Carcieri announced the layoffs after a state Supreme Court justice sided Thursday with state employees’ unions and blocked what was to be the first involuntary state “shutdown day,’’ scheduled for yesterday, to make up part of a $68 million budget shortfall.
The governor has planned 12 shutdown days through the end of the fiscal year, as part of a plan to close a budget gap caused by lower-than-expected state revenues. About 80 percent of the state workforce would stay home and not be paid on the shutdown days, said Gary Sasse, director of the state Department of Administration. Some state functions cannot be fully shut down, such as the State Police and the prisons.
In staying Carcieri’s executive order to impose shutdowns, Supreme Court Justice Maureen McKenna Goldberg working as the duty judge for the full court, ordered both sides to present briefs next week before the full court considers the case on Friday.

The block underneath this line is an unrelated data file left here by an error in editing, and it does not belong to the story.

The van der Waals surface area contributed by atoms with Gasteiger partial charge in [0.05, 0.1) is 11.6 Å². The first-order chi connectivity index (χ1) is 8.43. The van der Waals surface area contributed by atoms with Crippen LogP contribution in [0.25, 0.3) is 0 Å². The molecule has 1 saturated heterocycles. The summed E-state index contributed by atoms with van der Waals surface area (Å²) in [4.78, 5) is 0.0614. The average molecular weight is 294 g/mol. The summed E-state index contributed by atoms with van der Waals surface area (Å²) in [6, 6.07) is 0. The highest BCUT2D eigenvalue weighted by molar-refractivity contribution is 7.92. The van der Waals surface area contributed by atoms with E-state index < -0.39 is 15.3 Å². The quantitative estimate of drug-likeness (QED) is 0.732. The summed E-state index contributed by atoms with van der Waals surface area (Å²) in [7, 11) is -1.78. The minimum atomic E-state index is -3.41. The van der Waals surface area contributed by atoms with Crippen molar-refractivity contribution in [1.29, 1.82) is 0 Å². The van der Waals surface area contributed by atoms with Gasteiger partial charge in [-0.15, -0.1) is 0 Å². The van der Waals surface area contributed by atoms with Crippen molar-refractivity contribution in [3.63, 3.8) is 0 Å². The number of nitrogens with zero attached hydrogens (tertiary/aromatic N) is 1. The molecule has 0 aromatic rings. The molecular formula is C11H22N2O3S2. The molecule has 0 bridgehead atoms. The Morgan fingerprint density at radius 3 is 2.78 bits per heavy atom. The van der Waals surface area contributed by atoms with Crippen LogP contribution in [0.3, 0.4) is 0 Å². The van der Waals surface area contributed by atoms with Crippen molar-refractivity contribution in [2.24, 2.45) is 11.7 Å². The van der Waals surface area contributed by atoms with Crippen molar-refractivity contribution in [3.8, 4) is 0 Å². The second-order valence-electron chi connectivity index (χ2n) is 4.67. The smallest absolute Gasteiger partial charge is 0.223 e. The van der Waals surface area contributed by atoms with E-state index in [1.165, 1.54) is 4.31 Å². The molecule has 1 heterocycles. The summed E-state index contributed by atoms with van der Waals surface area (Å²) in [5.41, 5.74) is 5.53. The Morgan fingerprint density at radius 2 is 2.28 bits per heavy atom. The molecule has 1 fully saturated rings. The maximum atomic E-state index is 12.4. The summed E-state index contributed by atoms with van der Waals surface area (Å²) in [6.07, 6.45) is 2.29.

Posturing aside, both sides have good reasons to make a compromise before the case gets to the Supreme Court.
Union leaders don’t want their members laid off to join the 70,000 Rhode Islanders already out of work. The state unemployment rate of 12.7 percent is among the worst in the nation.
For Carcieri, shutting down state government would inconvenience thousands of residents. The governor could accomplish the same savings with negotiated furloughs and keep government open. “We had always felt furloughs preferable to shutdown days,’’ said Sasse. The two sides have negotiated over unpaid furloughs but could not reach an agreement.